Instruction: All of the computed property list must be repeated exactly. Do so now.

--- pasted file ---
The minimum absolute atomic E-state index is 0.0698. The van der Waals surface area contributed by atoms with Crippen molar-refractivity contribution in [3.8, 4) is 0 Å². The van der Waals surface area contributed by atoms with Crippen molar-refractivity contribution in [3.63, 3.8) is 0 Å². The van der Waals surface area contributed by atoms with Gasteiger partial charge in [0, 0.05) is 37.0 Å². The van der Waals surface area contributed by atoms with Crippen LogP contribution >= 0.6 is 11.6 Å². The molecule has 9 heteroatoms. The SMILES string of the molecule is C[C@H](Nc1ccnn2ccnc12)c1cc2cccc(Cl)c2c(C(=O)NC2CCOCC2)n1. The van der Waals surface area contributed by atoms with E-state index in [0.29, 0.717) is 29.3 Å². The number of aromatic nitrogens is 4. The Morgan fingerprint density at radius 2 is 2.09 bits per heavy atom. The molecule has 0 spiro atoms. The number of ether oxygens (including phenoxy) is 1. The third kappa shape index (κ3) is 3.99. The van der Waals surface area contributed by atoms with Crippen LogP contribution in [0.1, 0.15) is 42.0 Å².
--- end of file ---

The minimum absolute atomic E-state index is 0.0698. The van der Waals surface area contributed by atoms with Crippen molar-refractivity contribution in [3.8, 4) is 0 Å². The van der Waals surface area contributed by atoms with Crippen molar-refractivity contribution in [3.63, 3.8) is 0 Å². The van der Waals surface area contributed by atoms with Gasteiger partial charge in [0, 0.05) is 37.0 Å². The van der Waals surface area contributed by atoms with Crippen LogP contribution >= 0.6 is 11.6 Å². The molecule has 9 heteroatoms. The SMILES string of the molecule is C[C@H](Nc1ccnn2ccnc12)c1cc2cccc(Cl)c2c(C(=O)NC2CCOCC2)n1. The van der Waals surface area contributed by atoms with E-state index in [0.29, 0.717) is 29.3 Å². The number of aromatic nitrogens is 4. The Morgan fingerprint density at radius 2 is 2.09 bits per heavy atom. The molecule has 0 spiro atoms. The number of ether oxygens (including phenoxy) is 1. The third kappa shape index (κ3) is 3.99. The van der Waals surface area contributed by atoms with Crippen LogP contribution in [0.1, 0.15) is 42.0 Å².